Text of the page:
The Rise of IS: The view from the Turkish-Syrian border

The good news is the IS may disappear as quickly as it appeared. The bad news is those fighters may be headed home.

By: /
26 September, 2014
Chris Kilford
By: Chris Kilford
Fellow with the Queen’s Centre for International and Defence Policy

What a difference a few weeks can make in the Middle East.  Suddenly, it appears that the United States and former supporters of the Syrian opposition have switched sides much to the benefit of the Syrian regime in Damascus.  Of course, this is not the case but the Syrian government has to be pleased with the way events have unfolded in the past week.  Back in 2011, the aim was to topple the Syrian regime.  Now, a lifeline has been thrown to Bashar al-Assad.  To understand how all this has come about it’s worth turning back the clock a few years to March, 2011.

That month, mass protests against the Syrian government erupted in Damascus and Aleppo and soon after unrest spread to more cities across Syria.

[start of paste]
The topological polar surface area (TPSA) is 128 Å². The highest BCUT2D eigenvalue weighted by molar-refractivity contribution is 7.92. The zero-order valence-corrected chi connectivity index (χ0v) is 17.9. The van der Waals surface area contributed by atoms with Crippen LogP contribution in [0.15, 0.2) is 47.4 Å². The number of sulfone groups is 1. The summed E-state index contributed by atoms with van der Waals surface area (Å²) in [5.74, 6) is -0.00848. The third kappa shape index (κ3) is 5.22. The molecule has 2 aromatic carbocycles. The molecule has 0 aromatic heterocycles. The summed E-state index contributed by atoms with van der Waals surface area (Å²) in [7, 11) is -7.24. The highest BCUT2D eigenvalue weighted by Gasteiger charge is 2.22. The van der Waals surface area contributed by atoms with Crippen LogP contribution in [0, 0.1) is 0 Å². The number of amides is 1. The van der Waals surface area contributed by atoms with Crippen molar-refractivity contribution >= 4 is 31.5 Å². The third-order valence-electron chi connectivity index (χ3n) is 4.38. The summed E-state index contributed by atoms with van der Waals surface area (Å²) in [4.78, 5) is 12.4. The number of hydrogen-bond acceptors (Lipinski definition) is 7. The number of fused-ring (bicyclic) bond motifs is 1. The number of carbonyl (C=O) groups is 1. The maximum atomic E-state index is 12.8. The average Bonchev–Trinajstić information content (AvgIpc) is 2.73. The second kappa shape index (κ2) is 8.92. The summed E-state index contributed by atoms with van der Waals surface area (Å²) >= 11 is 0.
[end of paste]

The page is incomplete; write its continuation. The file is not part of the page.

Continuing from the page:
In the beginning, the protests were mostly peaceful in nature and centered on a desire for democratic reforms and the lifting of emergency law. However, the protestors’ focus soon turned to overthrowing the Assad government. In response, the Syrian Army cracked down and hundreds were killed and arrested.

As the violence continued, seven defecting Syrian officers, led by Colonel Riad al-Asaad, formed the Free Syrian Army (FSA) at the end of July 2011. Their intent was to lead an organized effort to topple the Syrian regime and by the end of 2011 an estimated 20,000 fighters had joined their ranks.

Turkey, angered with the Syrian government’s conduct, offered the Syrian rebel army a safe haven and the Apaydin refugee camp in Hatay became their new headquarters. The Syrian National Council, a coalition of anti-government groups formed in August 2011, also found sanctuary in Turkey.